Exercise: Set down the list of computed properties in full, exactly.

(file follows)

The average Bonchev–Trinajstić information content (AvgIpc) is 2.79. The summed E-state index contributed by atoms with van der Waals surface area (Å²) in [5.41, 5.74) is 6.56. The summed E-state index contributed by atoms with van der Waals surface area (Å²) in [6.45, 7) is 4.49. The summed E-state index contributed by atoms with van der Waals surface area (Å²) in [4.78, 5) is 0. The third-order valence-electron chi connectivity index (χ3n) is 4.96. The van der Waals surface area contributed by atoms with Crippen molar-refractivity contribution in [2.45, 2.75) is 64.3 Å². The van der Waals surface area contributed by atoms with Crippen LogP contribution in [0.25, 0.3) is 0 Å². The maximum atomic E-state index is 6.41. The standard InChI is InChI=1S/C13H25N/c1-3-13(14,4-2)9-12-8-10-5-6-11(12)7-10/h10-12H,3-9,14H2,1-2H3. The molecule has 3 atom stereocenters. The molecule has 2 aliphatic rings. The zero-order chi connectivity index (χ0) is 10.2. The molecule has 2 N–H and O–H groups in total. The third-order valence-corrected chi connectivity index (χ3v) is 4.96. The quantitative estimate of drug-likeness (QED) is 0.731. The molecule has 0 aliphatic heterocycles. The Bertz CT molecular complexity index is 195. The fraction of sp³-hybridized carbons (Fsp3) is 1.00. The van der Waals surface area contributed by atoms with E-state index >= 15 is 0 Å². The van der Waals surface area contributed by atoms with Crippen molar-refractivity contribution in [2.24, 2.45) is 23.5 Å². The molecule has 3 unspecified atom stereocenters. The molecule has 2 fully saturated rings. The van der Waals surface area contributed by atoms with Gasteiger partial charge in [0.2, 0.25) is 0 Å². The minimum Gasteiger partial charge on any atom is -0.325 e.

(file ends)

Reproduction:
The average Bonchev–Trinajstić information content (AvgIpc) is 2.79. The summed E-state index contributed by atoms with van der Waals surface area (Å²) in [5.41, 5.74) is 6.56. The summed E-state index contributed by atoms with van der Waals surface area (Å²) in [6.45, 7) is 4.49. The summed E-state index contributed by atoms with van der Waals surface area (Å²) in [4.78, 5) is 0. The third-order valence-electron chi connectivity index (χ3n) is 4.96. The van der Waals surface area contributed by atoms with Crippen molar-refractivity contribution in [2.45, 2.75) is 64.3 Å². The van der Waals surface area contributed by atoms with Crippen LogP contribution in [0.25, 0.3) is 0 Å². The maximum atomic E-state index is 6.41. The standard InChI is InChI=1S/C13H25N/c1-3-13(14,4-2)9-12-8-10-5-6-11(12)7-10/h10-12H,3-9,14H2,1-2H3. The molecule has 3 atom stereocenters. The molecule has 2 aliphatic rings. The zero-order chi connectivity index (χ0) is 10.2. The molecule has 2 N–H and O–H groups in total. The third-order valence-corrected chi connectivity index (χ3v) is 4.96. The quantitative estimate of drug-likeness (QED) is 0.731. The molecule has 0 aliphatic heterocycles. The Bertz CT molecular complexity index is 195. The fraction of sp³-hybridized carbons (Fsp3) is 1.00. The van der Waals surface area contributed by atoms with E-state index >= 15 is 0 Å². The van der Waals surface area contributed by atoms with Crippen molar-refractivity contribution in [2.24, 2.45) is 23.5 Å². The molecule has 3 unspecified atom stereocenters. The molecule has 2 fully saturated rings. The van der Waals surface area contributed by atoms with Gasteiger partial charge in [0.2, 0.25) is 0 Å². The minimum Gasteiger partial charge on any atom is -0.325 e.